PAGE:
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Independent Named Interim Senator

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Independent named interim senator

ASSOCIATED PRESS

ST. PAUL, Minn., Nov. 4 — Gov. Jesse Ventura named fellow Independence Party member Dean Barkley as interim senator Monday, leaving the Senate split 49-49 with two independents. The announcement came as Republican Norm Coleman and Democrat Walter Mondale appeared in a televised debate in the race to succeed the late Sen. Paul Wellstone.

VENTURA MADE clear he was angry that his party’s Senate candidate, Jim Moore, was excluded from the debate.

“Today, three very powerful institutions, the Republican Party, the Democratic-Farmer-Labor-Party, and the Minnesota media are conspiring to limit the hard-earned rights of ordinary citizens,” Ventura said.

Barkley, who describes his philosophy as a mix of social libertarianism and fiscal conservatism, ran for the U.S. Senate from Minnesota in 1994 and 1996. He did well enough in one race to win the then-Reform Party major status in Minnesota. The party was later renamed the Independence Party.

Barkley becomes a critical swing vote in the Senate in the lame-duck session. The breakdown is 49 Democrats and 49 Republicans, with one independent, Jim Jeffords, who usually votes with Democrats.

It was unclear how long the temporary appointee would serve. Last week, Ventura’s office and the state attorney general were examining laws and Senate rules. Although officials initially said the person would serve until election results are certified in mid-November, some now believe the term would run into early January.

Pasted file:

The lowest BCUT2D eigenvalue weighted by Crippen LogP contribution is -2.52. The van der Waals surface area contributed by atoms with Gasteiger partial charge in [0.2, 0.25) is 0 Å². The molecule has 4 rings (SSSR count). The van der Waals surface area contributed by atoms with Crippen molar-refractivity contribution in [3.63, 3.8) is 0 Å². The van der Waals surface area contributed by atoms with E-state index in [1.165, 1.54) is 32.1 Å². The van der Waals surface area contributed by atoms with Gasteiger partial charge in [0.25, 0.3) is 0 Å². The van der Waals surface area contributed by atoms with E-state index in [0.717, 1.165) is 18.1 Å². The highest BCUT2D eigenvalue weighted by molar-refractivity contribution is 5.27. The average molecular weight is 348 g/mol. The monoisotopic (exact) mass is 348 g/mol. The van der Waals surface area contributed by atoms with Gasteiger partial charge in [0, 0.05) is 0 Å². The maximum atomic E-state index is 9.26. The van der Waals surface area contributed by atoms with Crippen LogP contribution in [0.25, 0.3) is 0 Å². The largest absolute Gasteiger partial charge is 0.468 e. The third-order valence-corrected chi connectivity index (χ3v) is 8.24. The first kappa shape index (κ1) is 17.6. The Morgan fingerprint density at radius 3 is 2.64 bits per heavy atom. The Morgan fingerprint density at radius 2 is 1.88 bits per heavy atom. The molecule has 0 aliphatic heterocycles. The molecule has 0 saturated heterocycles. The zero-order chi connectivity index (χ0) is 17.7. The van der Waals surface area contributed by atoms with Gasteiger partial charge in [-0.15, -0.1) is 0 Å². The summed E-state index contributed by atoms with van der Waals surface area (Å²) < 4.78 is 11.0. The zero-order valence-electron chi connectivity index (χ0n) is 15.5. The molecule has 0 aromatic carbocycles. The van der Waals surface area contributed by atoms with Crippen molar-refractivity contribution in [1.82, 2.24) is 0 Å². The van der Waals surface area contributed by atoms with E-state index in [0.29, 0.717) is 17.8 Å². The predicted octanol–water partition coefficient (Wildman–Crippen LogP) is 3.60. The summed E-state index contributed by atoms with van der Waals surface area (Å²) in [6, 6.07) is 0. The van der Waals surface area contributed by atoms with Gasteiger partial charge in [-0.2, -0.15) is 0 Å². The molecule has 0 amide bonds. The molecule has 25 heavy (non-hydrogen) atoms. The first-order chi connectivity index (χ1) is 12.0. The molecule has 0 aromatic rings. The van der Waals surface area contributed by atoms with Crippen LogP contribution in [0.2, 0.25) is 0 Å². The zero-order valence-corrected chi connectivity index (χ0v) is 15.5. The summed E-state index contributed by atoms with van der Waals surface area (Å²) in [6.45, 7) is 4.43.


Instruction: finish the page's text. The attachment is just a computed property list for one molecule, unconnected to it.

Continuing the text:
Barkley said he didn’t know how he would vote, promising to speak with both parties. He also said he would seek out Jeffords.

“He was a moderate Republican spurned by his own party,” Barkley said. “I can get along with moderate Democrats and moderate Republicans,” he added.

During Monday’s debate, Coleman vowed to work for the citizens of Minnesota and said it would help the state to have a senator with a good relationship with President Bush.

But Mondale said the race “is a question about the future, but the basic question is, which future?”

After Wellstone was killed in a plane crash Oct. 25, Ventura first said he preferred to appoint a Democrat to hold the seat since Wellstone was a Democrat.

But after a memorial service for Wellstone turned raucously partisan, though, Ventura said angrily that he would consider appointing an independent instead.

Polls show Mondale and Coleman running very close. Coleman, the Republican, trailed Wellstone slightly before the plane crash. Mondale, the former vice president and senator, entered the race at the pleas of Democrats, including Wellstone’s surviving family members.

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